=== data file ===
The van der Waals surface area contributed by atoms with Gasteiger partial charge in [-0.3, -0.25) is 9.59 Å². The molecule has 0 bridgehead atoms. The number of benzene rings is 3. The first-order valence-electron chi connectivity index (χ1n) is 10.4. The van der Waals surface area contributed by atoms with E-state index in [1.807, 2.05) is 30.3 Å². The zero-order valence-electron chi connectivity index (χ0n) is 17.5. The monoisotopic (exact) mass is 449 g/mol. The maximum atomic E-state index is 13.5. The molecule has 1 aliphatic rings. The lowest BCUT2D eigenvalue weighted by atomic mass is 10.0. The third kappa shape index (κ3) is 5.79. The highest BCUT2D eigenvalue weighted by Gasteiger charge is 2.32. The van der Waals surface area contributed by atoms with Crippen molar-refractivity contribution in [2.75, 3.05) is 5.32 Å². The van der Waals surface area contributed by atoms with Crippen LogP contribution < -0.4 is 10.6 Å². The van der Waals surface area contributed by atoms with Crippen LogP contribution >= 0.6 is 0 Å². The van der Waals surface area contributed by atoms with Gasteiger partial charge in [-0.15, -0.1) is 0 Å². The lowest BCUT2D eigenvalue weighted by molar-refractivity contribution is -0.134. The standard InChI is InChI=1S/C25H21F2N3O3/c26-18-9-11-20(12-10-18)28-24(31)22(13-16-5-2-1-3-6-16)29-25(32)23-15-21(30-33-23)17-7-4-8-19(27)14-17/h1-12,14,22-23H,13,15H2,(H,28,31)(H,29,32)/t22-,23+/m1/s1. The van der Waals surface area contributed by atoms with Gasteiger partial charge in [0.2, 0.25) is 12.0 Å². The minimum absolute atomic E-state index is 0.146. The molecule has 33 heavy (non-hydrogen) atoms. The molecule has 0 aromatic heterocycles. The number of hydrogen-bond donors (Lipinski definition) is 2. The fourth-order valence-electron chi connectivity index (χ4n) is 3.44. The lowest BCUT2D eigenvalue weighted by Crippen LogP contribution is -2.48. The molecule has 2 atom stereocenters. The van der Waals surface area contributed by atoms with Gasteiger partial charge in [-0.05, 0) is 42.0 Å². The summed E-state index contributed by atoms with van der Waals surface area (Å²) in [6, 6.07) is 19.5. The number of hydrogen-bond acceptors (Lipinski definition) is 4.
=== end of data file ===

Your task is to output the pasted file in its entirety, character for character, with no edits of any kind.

The van der Waals surface area contributed by atoms with Gasteiger partial charge in [-0.3, -0.25) is 9.59 Å². The molecule has 0 bridgehead atoms. The number of benzene rings is 3. The first-order valence-electron chi connectivity index (χ1n) is 10.4. The van der Waals surface area contributed by atoms with E-state index in [1.807, 2.05) is 30.3 Å². The zero-order valence-electron chi connectivity index (χ0n) is 17.5. The monoisotopic (exact) mass is 449 g/mol. The maximum atomic E-state index is 13.5. The molecule has 1 aliphatic rings. The lowest BCUT2D eigenvalue weighted by atomic mass is 10.0. The third kappa shape index (κ3) is 5.79. The highest BCUT2D eigenvalue weighted by Gasteiger charge is 2.32. The van der Waals surface area contributed by atoms with Crippen molar-refractivity contribution in [2.75, 3.05) is 5.32 Å². The van der Waals surface area contributed by atoms with Crippen LogP contribution < -0.4 is 10.6 Å². The van der Waals surface area contributed by atoms with Crippen LogP contribution >= 0.6 is 0 Å². The van der Waals surface area contributed by atoms with Gasteiger partial charge in [-0.15, -0.1) is 0 Å². The lowest BCUT2D eigenvalue weighted by molar-refractivity contribution is -0.134. The standard InChI is InChI=1S/C25H21F2N3O3/c26-18-9-11-20(12-10-18)28-24(31)22(13-16-5-2-1-3-6-16)29-25(32)23-15-21(30-33-23)17-7-4-8-19(27)14-17/h1-12,14,22-23H,13,15H2,(H,28,31)(H,29,32)/t22-,23+/m1/s1. The van der Waals surface area contributed by atoms with Gasteiger partial charge in [0.2, 0.25) is 12.0 Å². The minimum absolute atomic E-state index is 0.146. The molecule has 33 heavy (non-hydrogen) atoms. The molecule has 0 aromatic heterocycles. The number of hydrogen-bond donors (Lipinski definition) is 2. The fourth-order valence-electron chi connectivity index (χ4n) is 3.44. The lowest BCUT2D eigenvalue weighted by Crippen LogP contribution is -2.48. The molecule has 2 atom stereocenters. The van der Waals surface area contributed by atoms with Gasteiger partial charge in [-0.05, 0) is 42.0 Å². The summed E-state index contributed by atoms with van der Waals surface area (Å²) in [6, 6.07) is 19.5. The number of hydrogen-bond acceptors (Lipinski definition) is 4.